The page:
COOPERSTOWN, N.Y. -- It has been a summer of uncommon rain followed by relentless heat, swelling the banks of Otsego Lake by as much as 40 inches at one point. Docks were submerged and the water had been rendered off limits to swimmers. But today, the skies are expected to be blue and the sun bright on the rolling fields behind the Clark Sports Center as Bruce Sutter and 17 former Negro Leaguers take their place along with the other 260 players, managers and executives whose plaques already hang in the National Baseball Hall of Fame. BaseballChannel.TV and MLB Radio will carry the ceremony in its entirety. It's a moment when heroes can be reduced to mere mortals and a hardened former player can be beset by his own flood, so to speak.
"It's going to be an honor to go in the same day as the 17 players and administrators," Sutter said last week during a conference call with the media. "Obviously, I didn't play against them or know a whole lot about their careers, but it's an extreme honor. I'm just excited about it." The weekend begins with Friday's "Play Ball With Ozzie Smith" event on Doubleday Field, featuring two hours of tutelage for fans from the Hall of Fame shortstop, fellow Hall inductees Ryne Sandberg and George Brett, plus Negro League icon Buck O'Neil. The festivities continue at the red brick museum on Main Street, which was given a makeover last year, with various other functions, including a lavish, private cocktail party on Saturday night in the plaque room. Gene Elston, the former voice of the Houston Astros, won the Ford C. Frick Award and was elected to the broadcasters' wing; Tracy Ringolsby, the longtime Rockies beat writer for Denver's Rocky Mountain News, won the J.G. Taylor Spink Award and was selected for the writers' wing, thus rounding out the honorees on Sunday's program, which is usually filled with uncommon emotion and grandiose speeches. O'Neil and Sharon Robinson, daughter of the late Jackie Robinson, who shattered Major League Baseball's color barrier in 1947 when he joined the Brooklyn Dodgers, are scheduled to deliver special speeches on Sunday in behalf of their 17 Negro League cohorts, who will be enshrined after five years of research into their records and a special election. With the January selection of Sutter, it also has been a big year for the reliever. The right-handed split-fingered fastball artist -- who plied his craft for the Chicago Cubs, St. Louis Cardinals and Atlanta Braves in a career that spanned 13 years from 1976 to 1988 and ended when he irrevocably hurt his right shoulder -- became the first pure reliever to be elected. Sutter joins a trio of other pitchers in the Hall whose claim to fame may have been closing games -- Hoyt Wilhelm, Rollie Fingers and Dennis Eckersley. But each was a starter at one time or another. Sutter, who never started a game -- but finished 512 of them to record 300 saves, the 19th most in history -- was asked if his long-sought election was a milestone for relievers.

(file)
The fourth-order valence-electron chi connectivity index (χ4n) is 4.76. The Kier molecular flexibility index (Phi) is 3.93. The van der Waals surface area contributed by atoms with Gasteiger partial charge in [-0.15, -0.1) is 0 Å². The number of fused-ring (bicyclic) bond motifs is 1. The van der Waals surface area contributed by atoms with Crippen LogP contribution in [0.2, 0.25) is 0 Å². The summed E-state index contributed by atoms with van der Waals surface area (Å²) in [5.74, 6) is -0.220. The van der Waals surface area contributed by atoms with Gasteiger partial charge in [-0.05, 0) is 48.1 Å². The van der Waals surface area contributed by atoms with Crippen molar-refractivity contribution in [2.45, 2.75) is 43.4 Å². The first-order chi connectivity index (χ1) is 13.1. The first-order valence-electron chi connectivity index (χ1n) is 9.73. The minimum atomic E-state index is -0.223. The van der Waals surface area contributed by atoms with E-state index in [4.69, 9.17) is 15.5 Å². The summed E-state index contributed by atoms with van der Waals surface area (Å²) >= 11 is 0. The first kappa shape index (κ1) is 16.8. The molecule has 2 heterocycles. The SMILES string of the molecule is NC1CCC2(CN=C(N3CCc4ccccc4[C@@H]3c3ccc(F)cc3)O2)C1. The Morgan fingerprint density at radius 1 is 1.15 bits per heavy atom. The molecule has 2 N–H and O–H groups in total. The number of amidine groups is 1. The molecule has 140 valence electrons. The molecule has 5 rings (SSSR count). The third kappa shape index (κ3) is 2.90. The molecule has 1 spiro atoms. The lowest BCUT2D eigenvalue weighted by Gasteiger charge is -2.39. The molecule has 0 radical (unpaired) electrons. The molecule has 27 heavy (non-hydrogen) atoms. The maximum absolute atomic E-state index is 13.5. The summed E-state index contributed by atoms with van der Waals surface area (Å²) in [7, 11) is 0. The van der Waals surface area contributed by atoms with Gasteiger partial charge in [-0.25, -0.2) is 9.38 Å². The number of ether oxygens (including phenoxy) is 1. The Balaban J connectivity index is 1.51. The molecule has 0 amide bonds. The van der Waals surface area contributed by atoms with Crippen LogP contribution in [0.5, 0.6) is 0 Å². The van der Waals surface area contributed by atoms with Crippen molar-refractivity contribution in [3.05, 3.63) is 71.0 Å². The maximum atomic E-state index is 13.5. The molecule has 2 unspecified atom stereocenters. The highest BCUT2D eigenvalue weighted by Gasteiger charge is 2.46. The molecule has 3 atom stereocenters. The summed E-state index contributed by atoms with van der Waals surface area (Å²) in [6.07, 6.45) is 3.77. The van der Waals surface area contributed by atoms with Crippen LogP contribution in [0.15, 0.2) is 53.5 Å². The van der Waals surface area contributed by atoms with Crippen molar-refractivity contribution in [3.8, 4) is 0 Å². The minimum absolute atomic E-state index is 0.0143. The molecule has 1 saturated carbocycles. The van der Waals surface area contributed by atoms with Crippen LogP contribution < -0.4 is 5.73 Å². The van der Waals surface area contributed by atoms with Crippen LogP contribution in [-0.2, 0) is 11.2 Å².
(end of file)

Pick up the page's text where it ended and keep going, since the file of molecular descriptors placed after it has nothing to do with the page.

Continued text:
Barry M. Bloom is a national reporter for MLB.com. This story was not subject to the approval of Major League Baseball or its clubs.